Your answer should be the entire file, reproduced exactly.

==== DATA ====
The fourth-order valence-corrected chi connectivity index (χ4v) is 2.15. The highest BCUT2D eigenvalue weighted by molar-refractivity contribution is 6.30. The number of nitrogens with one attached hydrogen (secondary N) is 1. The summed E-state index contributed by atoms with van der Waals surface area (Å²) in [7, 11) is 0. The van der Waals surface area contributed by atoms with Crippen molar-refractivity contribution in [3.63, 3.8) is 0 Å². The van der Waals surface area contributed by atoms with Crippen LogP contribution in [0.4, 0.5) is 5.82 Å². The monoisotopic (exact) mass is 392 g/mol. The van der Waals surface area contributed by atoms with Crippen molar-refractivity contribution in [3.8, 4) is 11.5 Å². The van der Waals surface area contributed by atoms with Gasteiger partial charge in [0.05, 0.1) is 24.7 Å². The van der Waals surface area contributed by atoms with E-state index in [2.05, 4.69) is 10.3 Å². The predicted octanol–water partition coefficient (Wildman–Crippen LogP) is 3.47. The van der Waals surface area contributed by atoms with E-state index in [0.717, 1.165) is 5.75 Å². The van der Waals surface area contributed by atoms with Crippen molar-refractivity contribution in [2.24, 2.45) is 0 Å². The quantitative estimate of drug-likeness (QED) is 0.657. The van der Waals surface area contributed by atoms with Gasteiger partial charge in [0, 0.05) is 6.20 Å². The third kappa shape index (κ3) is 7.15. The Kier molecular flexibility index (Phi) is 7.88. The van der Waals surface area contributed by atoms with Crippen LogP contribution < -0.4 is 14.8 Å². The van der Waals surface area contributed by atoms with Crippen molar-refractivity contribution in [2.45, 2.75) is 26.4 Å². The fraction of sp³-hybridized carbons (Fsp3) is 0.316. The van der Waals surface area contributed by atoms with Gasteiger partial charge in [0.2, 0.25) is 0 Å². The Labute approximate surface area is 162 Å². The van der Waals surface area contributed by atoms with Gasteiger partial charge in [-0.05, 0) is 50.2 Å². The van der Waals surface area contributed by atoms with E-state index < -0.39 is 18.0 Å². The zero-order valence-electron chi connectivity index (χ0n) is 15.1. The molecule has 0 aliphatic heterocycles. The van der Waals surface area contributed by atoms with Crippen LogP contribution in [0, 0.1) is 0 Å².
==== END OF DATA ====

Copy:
The fourth-order valence-corrected chi connectivity index (χ4v) is 2.15. The highest BCUT2D eigenvalue weighted by molar-refractivity contribution is 6.30. The number of nitrogens with one attached hydrogen (secondary N) is 1. The summed E-state index contributed by atoms with van der Waals surface area (Å²) in [7, 11) is 0. The van der Waals surface area contributed by atoms with Crippen molar-refractivity contribution in [3.63, 3.8) is 0 Å². The van der Waals surface area contributed by atoms with Crippen LogP contribution in [0.4, 0.5) is 5.82 Å². The monoisotopic (exact) mass is 392 g/mol. The van der Waals surface area contributed by atoms with Crippen molar-refractivity contribution in [3.8, 4) is 11.5 Å². The van der Waals surface area contributed by atoms with Gasteiger partial charge in [0.05, 0.1) is 24.7 Å². The van der Waals surface area contributed by atoms with E-state index in [2.05, 4.69) is 10.3 Å². The predicted octanol–water partition coefficient (Wildman–Crippen LogP) is 3.47. The van der Waals surface area contributed by atoms with E-state index in [0.717, 1.165) is 5.75 Å². The van der Waals surface area contributed by atoms with Crippen molar-refractivity contribution in [2.24, 2.45) is 0 Å². The quantitative estimate of drug-likeness (QED) is 0.657. The van der Waals surface area contributed by atoms with Gasteiger partial charge in [0, 0.05) is 6.20 Å². The third kappa shape index (κ3) is 7.15. The Kier molecular flexibility index (Phi) is 7.88. The van der Waals surface area contributed by atoms with Crippen LogP contribution < -0.4 is 14.8 Å². The van der Waals surface area contributed by atoms with Crippen molar-refractivity contribution in [2.45, 2.75) is 26.4 Å². The fraction of sp³-hybridized carbons (Fsp3) is 0.316. The van der Waals surface area contributed by atoms with Gasteiger partial charge in [0.2, 0.25) is 0 Å². The Labute approximate surface area is 162 Å². The van der Waals surface area contributed by atoms with Gasteiger partial charge in [-0.05, 0) is 50.2 Å². The van der Waals surface area contributed by atoms with E-state index < -0.39 is 18.0 Å². The zero-order valence-electron chi connectivity index (χ0n) is 15.1. The molecule has 0 aliphatic heterocycles. The van der Waals surface area contributed by atoms with Crippen LogP contribution in [0, 0.1) is 0 Å².